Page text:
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Comics Review: THE NEW 52: FUTURE’S END #1

DC’s success rate with weekly series is hit-and-miss, to say the least. Their first weekly back in 2006, titled simply 52, was a massive gamble that paid off. The follow-up weekly series that came out in its wake, not so much. DC seems to be righting that ship somewhat, as their new weekly series Batman: Eternal has been pretty good, and now this year they are introducing two other weekly books, the first of which hit this week, The New 52: Future’s End, brought to us by writers Brian Azzarello, Jeff Lemire, Dan Jurgens, Keith Giffen (who worked on the original 52 series), and artist Patrick Zircher.

The real set-up for this book actually took place in the Free Comic Book Day issue #0, where the basic plot for this story appeared. Opening 35 years in the future, the world is a dystopian ruin, where robot OMACs (Omni Mind And Community) have assimilated many of Earth’s heroes and are targeting whatever human resistance is left. These OMACs were created by Bruce Wayne and Mr. Terrific decades prior before evolving into what they are now. So Bruce Wayne sends young Terry McGinnis (that’s Batman Beyond to you) back into the past to stop these machines from ever having been created, and therefore erasing this horrible future. If it sounds like the plot to X-Men: Days of Future Past, it’s because it’s the plot to X-Men: Days of Future Past. 

That’s not the only blatant knock off to something popular; Terry McGinnis’ Batsuit has a talking interactive computer system (presumably with a haughty and sarcastic British accent) named A.L.F.R.E.D. It’s so obvious and on-the-nose that I think that it’s gotta be a wink-wink homage to J.A.R.V.I.S. from the Iron Man movies, and not giant rip-off, but with the basic plot already resembling another famous Marvel story, this just adds to the feeling of  this whole thing being a knock-off of something already popular from their chief rival.

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So, in this first issue, Terry McGinnis arrives in the past, but not “our” present… he lands five years in our future, after the Sentinels OMACs have been created. We get glimpses of the DCU in five years’ time – Hawkman is a member of Stormwatch, Grifter is killing aliens posing as humans, Firestorm has a spiffy new costume, etc. But they go out of their way to show us how things have changed and become darker and more messed up five years from now too. Ronnie Raymond, one half of the Firestorm matrix, is even more of a womanizer and jerk than before, and more or less has to be forced into joining with Jason Rusch to become Firestorm. It’s interesting to note that the most prominent characters in this first issue are Firestorm, Stormwatch, and Grifter, all characters who got ongoing series at the launch of the New 52, but who all were cancelled relatively quickly. It’s actually nice to see DC isn’t giving up on giving these characters a chance to shine, regardless of how the market reacted to their own solo series two years back. Although I’ll admit the Wildstorm characters still feel very shoehorned into the DC universe.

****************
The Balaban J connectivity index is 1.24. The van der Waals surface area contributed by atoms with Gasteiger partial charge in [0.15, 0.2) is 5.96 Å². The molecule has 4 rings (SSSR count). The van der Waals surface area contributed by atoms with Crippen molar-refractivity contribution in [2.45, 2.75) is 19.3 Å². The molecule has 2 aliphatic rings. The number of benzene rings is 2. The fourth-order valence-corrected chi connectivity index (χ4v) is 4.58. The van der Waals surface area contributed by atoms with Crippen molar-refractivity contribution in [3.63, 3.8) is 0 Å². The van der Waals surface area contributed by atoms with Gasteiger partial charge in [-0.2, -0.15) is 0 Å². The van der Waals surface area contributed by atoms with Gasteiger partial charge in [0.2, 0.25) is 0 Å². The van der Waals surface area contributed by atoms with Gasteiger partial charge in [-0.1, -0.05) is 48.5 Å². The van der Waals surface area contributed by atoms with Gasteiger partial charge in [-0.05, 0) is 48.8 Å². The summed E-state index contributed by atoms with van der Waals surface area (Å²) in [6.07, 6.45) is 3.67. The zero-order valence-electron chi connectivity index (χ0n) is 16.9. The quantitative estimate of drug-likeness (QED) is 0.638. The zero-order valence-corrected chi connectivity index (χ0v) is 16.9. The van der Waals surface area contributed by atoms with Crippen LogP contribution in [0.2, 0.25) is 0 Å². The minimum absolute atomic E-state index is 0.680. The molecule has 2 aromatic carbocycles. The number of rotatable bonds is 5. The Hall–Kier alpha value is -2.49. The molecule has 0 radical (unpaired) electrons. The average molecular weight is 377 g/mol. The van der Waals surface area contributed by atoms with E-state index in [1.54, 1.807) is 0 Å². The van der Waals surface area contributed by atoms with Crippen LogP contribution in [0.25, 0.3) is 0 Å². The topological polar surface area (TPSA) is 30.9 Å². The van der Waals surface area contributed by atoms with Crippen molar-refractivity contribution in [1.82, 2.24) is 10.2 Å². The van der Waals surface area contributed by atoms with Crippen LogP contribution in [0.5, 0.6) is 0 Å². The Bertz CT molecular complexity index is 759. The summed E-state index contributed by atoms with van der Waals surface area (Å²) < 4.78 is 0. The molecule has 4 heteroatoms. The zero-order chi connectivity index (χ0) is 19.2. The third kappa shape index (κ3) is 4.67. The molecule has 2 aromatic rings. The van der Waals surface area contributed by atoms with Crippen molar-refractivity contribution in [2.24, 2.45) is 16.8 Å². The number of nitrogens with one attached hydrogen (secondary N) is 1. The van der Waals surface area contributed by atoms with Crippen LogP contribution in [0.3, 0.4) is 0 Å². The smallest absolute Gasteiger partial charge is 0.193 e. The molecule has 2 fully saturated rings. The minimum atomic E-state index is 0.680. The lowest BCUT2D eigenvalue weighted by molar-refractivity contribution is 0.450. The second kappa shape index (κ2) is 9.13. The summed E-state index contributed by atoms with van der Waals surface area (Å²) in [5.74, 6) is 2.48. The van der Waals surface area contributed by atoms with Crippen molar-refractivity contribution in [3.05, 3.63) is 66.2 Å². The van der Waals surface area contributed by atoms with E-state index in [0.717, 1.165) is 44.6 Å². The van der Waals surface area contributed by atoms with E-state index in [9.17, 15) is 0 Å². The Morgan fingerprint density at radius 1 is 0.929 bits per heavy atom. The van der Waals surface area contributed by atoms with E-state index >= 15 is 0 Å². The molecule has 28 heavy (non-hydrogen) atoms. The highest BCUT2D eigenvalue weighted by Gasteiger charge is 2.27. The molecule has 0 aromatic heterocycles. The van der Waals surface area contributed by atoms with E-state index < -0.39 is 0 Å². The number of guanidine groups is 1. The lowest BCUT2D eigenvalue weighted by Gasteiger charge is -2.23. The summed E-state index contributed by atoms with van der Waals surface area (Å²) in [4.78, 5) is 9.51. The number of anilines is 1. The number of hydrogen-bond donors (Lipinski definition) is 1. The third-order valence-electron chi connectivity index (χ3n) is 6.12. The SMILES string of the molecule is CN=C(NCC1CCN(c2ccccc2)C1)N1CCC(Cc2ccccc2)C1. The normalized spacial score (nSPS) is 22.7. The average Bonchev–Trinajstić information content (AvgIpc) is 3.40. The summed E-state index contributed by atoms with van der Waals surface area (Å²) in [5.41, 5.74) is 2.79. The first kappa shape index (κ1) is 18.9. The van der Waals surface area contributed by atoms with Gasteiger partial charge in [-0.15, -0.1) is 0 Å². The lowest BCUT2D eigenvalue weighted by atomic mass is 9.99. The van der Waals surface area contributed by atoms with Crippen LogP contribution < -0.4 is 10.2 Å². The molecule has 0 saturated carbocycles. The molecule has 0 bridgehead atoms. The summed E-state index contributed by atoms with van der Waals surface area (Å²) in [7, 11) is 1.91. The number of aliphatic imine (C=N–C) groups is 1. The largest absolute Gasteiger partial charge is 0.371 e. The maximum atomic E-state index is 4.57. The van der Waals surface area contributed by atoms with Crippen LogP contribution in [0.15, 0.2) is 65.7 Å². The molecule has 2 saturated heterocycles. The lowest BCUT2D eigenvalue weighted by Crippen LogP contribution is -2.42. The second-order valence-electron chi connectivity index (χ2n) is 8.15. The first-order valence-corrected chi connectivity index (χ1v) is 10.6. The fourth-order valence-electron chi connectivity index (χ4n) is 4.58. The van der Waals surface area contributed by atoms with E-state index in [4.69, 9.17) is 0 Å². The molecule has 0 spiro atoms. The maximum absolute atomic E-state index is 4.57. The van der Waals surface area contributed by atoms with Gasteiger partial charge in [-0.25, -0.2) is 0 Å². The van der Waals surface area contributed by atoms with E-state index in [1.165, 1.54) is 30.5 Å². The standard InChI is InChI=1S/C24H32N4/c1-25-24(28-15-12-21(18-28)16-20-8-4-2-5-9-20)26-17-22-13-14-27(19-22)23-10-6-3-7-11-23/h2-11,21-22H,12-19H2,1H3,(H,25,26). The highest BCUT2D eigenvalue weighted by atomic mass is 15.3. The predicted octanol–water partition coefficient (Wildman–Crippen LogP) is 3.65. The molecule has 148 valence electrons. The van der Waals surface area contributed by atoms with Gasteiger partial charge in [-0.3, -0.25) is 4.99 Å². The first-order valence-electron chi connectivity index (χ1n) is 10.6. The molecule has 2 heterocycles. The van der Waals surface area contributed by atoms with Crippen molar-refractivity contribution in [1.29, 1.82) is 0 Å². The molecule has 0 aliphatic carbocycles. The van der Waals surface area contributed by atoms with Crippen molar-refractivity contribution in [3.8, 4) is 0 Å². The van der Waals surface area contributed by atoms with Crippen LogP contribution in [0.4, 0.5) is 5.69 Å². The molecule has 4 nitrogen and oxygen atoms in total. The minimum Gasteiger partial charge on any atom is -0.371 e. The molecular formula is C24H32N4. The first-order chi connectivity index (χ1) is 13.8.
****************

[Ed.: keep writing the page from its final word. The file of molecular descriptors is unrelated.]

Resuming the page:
Problem is, DC has already gone on record saying that this “five years later” future that the book is set in is just a “possible” future, meaning it almost certainly won’t come into play this way, meaning none of this matters. It’s fun to see Batman Beyond incorporated into the main DCU, and I think Patrick Zircher’s pencils are pretty good here, but just two issues in and there’s a warmed over “been there, done that” feel to all this. Brian Azzarello and Jeff Lemire in particular are really solid writers, and time will tell if they can make something out of this concept that right now feels like a rip on a story that’s classic and just happens to have a $200 million dollar movie opening in a couple weeks. The best I can give this book right now is a giant “meh.”

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The original weekly DC book 52 worked almost in spite of itself; it was a book no one thought would come out in time and everyone was sure to miss a week, but never did. It featured four writers at the very top of their game- Grant Morrison, Geoff Johns, Greg Rucka and Mark Waid. Four guys who lived and breathed DC Universe lore, and who, by collaborating to closely together for a year, rubbed off on each other in all the right ways and arguably became better writers as a result (some of the best work from all four gentlemen came quick on the heels of their work together on 52.) Neither of the weekly follow ups - Countdown to Final Crisis or Trinity - could come close to what 52 did, because it just didn’t seem like the right combination of talent (and it felt like a cash grab, to be honest.) Future’s End has the closest pedigree in terms of its writers to that original weekly series of eight years ago, but it remains to be seen if they can work in tandem like the guys behind 52. Only time will tell, but this first issue feels a lot more Countdown than 52.

Note: portions of this review originally appeared in our weekly Pull List round-up.

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